Indications/Contraindications Wet to Dry Mechanical Debridement I: Only on necrotic tissue with no visible granulation C: Presence of granulation tissue (would be destroyed)
Precautions, Disadvantages, Methods Wet to Dry Mechanical Debridement P: Anti-coagulant therapy D: Painful, May destroy granulation tissue M: Apply wet (saline) gauze on necrotic tissue, allow gauze to dry & remove when dry, apply moisture to dressing before removal to minimize pain & damage to granulation tissue
Indications for Mechanical Debridement (Whirlpool) Loosely adherent necrotic tissue Exudate Debris
Contraindications for Mechanical Debridement (Whirlpool) CV/Pulmonary compromise (esp. with submersion); Renal failure; Acute phlebitis; Pts with temp 101.9+ Evidence of dry gangrene Non-necrotic neuropathic foot Periwound maceration Extremity edema B/B incontinence with full-body WP
Whirlpool Precautions Venous insufficiency shouldn't be in dependent position in warm water; Weight of pt- when exceed weight tolerance of lift, then it's contraindicated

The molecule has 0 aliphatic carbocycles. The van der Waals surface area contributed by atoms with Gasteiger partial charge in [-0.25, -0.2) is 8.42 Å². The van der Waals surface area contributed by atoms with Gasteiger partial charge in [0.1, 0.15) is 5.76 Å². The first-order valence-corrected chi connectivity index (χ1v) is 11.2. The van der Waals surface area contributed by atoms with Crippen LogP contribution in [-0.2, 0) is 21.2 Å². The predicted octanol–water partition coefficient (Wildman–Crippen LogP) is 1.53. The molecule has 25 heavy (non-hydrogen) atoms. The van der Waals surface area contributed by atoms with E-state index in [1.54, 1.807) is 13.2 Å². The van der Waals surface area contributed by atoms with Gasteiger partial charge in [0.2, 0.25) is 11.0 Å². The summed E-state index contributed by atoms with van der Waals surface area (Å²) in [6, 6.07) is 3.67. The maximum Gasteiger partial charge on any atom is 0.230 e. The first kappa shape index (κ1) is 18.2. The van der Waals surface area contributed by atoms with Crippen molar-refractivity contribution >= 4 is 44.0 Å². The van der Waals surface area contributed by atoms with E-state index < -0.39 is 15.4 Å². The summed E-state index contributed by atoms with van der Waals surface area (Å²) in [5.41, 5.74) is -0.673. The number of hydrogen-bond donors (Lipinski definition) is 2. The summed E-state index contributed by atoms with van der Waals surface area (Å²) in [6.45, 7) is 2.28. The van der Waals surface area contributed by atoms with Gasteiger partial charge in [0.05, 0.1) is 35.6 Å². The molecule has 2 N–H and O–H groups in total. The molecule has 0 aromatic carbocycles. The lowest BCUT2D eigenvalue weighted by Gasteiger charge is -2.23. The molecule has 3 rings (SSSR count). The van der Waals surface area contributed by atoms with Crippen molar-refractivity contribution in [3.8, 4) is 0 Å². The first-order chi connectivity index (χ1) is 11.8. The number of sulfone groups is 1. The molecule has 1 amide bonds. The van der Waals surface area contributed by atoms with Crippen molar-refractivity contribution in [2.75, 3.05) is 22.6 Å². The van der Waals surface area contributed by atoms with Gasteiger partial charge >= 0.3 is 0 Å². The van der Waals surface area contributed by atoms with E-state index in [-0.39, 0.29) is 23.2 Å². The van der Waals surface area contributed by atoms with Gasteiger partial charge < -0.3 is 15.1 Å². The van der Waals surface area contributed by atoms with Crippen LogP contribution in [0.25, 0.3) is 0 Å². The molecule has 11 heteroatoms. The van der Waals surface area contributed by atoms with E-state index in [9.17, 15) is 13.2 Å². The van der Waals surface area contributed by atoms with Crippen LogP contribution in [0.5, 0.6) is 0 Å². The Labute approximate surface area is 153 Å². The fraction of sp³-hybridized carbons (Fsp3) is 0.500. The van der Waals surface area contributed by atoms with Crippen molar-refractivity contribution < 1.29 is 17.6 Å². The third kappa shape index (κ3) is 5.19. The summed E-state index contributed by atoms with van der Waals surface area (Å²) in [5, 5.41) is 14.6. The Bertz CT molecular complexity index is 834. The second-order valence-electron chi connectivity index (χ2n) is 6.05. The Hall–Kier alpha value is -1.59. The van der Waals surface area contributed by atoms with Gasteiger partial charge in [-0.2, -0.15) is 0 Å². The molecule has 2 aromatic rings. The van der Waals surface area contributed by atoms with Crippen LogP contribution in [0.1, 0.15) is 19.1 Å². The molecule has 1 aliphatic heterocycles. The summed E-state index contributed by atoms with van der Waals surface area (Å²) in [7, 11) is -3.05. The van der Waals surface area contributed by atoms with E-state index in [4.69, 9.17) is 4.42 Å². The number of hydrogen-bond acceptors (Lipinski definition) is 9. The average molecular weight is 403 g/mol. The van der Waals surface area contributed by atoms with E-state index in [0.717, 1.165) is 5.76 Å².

Whirlpool Disadvantages Inability to control force of jts; Labor intensive procedure; May cause maceration
Whirlpool Methods Disinfected whirlpool; No additives to water; Follow traditional whirlpool procedures
Mechanical Debridement: Pulsatile Lavage w/ Suction- Benefits Better cleansing w/ tunneling/undermining; Rx site-specific; Tx at bedside; Tx at home; Safer; More comfort; Cost saving; Better control; Easier sharp debridement after PLWS; Increased granulation/epithelialization; Decreased granulation development time
PLWS Indications/Contraindications I: Open wounds (infected, necrotic, or granulated) C: Inexperienced PT, Pt allergic to latex
PLWS Precautions Know anatomy; Wound w/ tunneling & undermining bleeding; Wounds near major vessels/exposed nerve, tendon, bone Facial wounds; Skin grafts; Anti-coagulants; Bypass graft sites, anastomoses exposed vessel, nerve, tendon, bone grafts, flaps
PLWS PSI settings guidelines 2-6 PSI for initiation of tx & when treating tunnels/undermining that can't be visualized; 8-12 PSI for most wounds; 12-15 PSI for infected wounds
PLWS Suction setting guidelines 60-100 mghg continuous mode
When to change PLWS settings Decrease PSI if bleeding, c/o pain, or tip is near major vessel, nerve, tendon, bone, or cavity lining; Decrease suction when near vessel, in tunnel, or near cavity lining, bleeding or c/o pain